This transformation will require sufficient funding. Schools are facing deep budget cuts due to lost state tax revenue. If a vaccine appeared tomorrow, schools would still have a fiscal crisis. With balanced budget requirements, states cannot step in: Only the federal government can borrow the necessary funds. The federal government must prioritize a bailout for schools and child-care centers that both covers budget gaps and provides additional funding to manage the special needs of educating children during a pandemic.

And David Plotz:

But the Trump administration can actually help! One reason schools can’t act is they’re cash strapped, because they’re funded by local governments walloped by the pandemic. The Trump administration could seek billions in emergency funds to be directed to schools. 

That money could help in all kinds of ways. Schools could upgrade ventilation systems. They could add extra classroom space — to maintain social distancing — and extra staff. They could put half the kids with their teacher two days a week, then with an aide two days a week in a separate space, doing remote learning but out of the house. The Trump administration could offer federal office space and launch a crash program to find and rent classroomish space nationwide. Similarly, it could create and fund a national teacher’s aide army of college graduates and college students — a souped-up Americorps.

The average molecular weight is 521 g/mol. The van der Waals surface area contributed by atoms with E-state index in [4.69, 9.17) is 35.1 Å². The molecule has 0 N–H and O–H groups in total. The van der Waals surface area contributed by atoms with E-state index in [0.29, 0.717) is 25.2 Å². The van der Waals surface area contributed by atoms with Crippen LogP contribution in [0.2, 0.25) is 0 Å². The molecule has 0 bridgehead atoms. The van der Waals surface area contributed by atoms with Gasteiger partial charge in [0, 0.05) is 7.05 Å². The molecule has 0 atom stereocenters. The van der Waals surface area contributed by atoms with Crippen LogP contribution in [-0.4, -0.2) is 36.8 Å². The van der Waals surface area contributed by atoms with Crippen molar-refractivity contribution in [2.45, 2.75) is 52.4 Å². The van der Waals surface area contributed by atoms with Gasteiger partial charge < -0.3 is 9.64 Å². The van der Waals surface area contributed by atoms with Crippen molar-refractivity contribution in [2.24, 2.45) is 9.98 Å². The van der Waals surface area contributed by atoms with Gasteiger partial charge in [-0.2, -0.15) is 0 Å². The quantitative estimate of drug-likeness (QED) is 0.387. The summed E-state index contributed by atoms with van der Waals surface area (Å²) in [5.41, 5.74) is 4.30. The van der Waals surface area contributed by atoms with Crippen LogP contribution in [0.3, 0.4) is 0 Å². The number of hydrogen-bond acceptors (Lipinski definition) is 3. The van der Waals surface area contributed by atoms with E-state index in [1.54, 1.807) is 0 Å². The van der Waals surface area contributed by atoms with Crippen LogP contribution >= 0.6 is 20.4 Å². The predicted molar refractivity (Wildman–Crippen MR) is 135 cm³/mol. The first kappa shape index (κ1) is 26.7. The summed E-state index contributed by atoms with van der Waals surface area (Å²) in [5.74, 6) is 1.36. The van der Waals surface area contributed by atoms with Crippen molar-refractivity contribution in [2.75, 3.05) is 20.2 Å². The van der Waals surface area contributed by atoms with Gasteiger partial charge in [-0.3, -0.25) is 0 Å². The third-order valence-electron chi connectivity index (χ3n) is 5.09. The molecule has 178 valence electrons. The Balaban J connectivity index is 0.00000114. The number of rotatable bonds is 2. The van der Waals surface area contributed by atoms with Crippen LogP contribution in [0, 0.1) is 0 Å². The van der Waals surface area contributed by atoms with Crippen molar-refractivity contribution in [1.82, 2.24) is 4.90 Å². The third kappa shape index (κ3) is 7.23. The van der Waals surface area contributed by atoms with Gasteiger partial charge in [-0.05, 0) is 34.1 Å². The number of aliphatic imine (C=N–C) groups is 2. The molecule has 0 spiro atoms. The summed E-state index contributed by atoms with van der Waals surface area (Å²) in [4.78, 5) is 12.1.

There are lots of problems with these ideas. Of course there are! Some of the teacher’s aides would be cruddy and abusive. Kids would end up in bad office spaces. People would get sick. But the federal government must do something beyond just bullying schools to open.

So, yeah, to open schools, we don’t know exactly what to do, but there’s lots of good ideas out there.  But, virtually all of them require a substantial commitment and investment from the federal government to make this happen.  But we live in Trump and McConnell’s America, which is why this is all so depressing and I just have to keep repeating my mantra (monoclonal antibodies and super-fast vaccine development).  

State school funding ranks high in Kansas - Kansas Policy Institute